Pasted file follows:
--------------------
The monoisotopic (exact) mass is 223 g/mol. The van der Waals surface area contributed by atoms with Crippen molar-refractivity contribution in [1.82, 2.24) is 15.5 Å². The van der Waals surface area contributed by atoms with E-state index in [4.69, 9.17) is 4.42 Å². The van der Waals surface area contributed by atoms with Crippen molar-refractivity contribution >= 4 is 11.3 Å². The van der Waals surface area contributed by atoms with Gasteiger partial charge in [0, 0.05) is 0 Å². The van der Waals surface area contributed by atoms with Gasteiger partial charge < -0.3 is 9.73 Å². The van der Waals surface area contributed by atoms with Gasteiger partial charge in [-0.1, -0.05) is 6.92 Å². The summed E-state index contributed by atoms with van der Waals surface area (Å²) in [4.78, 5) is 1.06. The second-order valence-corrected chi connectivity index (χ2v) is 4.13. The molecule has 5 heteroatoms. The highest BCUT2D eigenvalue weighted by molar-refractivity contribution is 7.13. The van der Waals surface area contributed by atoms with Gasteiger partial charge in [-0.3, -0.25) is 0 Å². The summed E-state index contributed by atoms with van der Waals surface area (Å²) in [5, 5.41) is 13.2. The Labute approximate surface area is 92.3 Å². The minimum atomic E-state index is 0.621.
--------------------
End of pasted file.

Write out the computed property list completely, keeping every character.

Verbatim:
The monoisotopic (exact) mass is 223 g/mol. The van der Waals surface area contributed by atoms with Crippen molar-refractivity contribution in [1.82, 2.24) is 15.5 Å². The van der Waals surface area contributed by atoms with E-state index in [4.69, 9.17) is 4.42 Å². The van der Waals surface area contributed by atoms with Crippen molar-refractivity contribution >= 4 is 11.3 Å². The van der Waals surface area contributed by atoms with Gasteiger partial charge in [0, 0.05) is 0 Å². The van der Waals surface area contributed by atoms with Gasteiger partial charge < -0.3 is 9.73 Å². The van der Waals surface area contributed by atoms with Gasteiger partial charge in [-0.1, -0.05) is 6.92 Å². The summed E-state index contributed by atoms with van der Waals surface area (Å²) in [4.78, 5) is 1.06. The second-order valence-corrected chi connectivity index (χ2v) is 4.13. The molecule has 5 heteroatoms. The highest BCUT2D eigenvalue weighted by molar-refractivity contribution is 7.13. The van der Waals surface area contributed by atoms with Gasteiger partial charge in [-0.3, -0.25) is 0 Å². The summed E-state index contributed by atoms with van der Waals surface area (Å²) in [5, 5.41) is 13.2. The Labute approximate surface area is 92.3 Å². The minimum atomic E-state index is 0.621.